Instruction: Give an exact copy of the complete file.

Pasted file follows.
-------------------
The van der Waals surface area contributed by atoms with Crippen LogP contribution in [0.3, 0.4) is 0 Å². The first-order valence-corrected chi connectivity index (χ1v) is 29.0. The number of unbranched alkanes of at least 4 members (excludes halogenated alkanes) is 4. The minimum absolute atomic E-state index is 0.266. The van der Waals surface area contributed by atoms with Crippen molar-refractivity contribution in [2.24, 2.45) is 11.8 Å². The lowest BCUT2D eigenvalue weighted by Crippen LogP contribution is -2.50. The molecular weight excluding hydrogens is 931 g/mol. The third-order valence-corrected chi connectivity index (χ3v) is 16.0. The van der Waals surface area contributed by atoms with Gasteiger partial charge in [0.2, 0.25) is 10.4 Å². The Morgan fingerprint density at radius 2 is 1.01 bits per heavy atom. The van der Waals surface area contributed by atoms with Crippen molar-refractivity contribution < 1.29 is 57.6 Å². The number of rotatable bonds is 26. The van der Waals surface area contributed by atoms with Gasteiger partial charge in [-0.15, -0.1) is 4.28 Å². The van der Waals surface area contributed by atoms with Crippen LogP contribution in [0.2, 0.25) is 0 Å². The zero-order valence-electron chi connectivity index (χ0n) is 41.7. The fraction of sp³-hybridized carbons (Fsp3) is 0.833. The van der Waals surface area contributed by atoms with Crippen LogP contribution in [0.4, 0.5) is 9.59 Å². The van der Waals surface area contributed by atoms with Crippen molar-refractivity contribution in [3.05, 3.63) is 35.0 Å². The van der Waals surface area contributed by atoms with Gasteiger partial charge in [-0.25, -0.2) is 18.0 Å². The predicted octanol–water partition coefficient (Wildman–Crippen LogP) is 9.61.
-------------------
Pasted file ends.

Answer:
The van der Waals surface area contributed by atoms with Crippen LogP contribution in [0.3, 0.4) is 0 Å². The first-order valence-corrected chi connectivity index (χ1v) is 29.0. The number of unbranched alkanes of at least 4 members (excludes halogenated alkanes) is 4. The minimum absolute atomic E-state index is 0.266. The van der Waals surface area contributed by atoms with Crippen molar-refractivity contribution in [2.24, 2.45) is 11.8 Å². The lowest BCUT2D eigenvalue weighted by Crippen LogP contribution is -2.50. The molecular weight excluding hydrogens is 931 g/mol. The third-order valence-corrected chi connectivity index (χ3v) is 16.0. The van der Waals surface area contributed by atoms with Gasteiger partial charge in [0.2, 0.25) is 10.4 Å². The Morgan fingerprint density at radius 2 is 1.01 bits per heavy atom. The van der Waals surface area contributed by atoms with Crippen molar-refractivity contribution < 1.29 is 57.6 Å². The number of rotatable bonds is 26. The van der Waals surface area contributed by atoms with Gasteiger partial charge in [-0.15, -0.1) is 4.28 Å². The van der Waals surface area contributed by atoms with Crippen LogP contribution in [0.2, 0.25) is 0 Å². The zero-order valence-electron chi connectivity index (χ0n) is 41.7. The fraction of sp³-hybridized carbons (Fsp3) is 0.833. The van der Waals surface area contributed by atoms with Crippen LogP contribution in [0.4, 0.5) is 9.59 Å². The van der Waals surface area contributed by atoms with Crippen molar-refractivity contribution in [3.05, 3.63) is 35.0 Å². The van der Waals surface area contributed by atoms with Gasteiger partial charge in [-0.25, -0.2) is 18.0 Å². The predicted octanol–water partition coefficient (Wildman–Crippen LogP) is 9.61.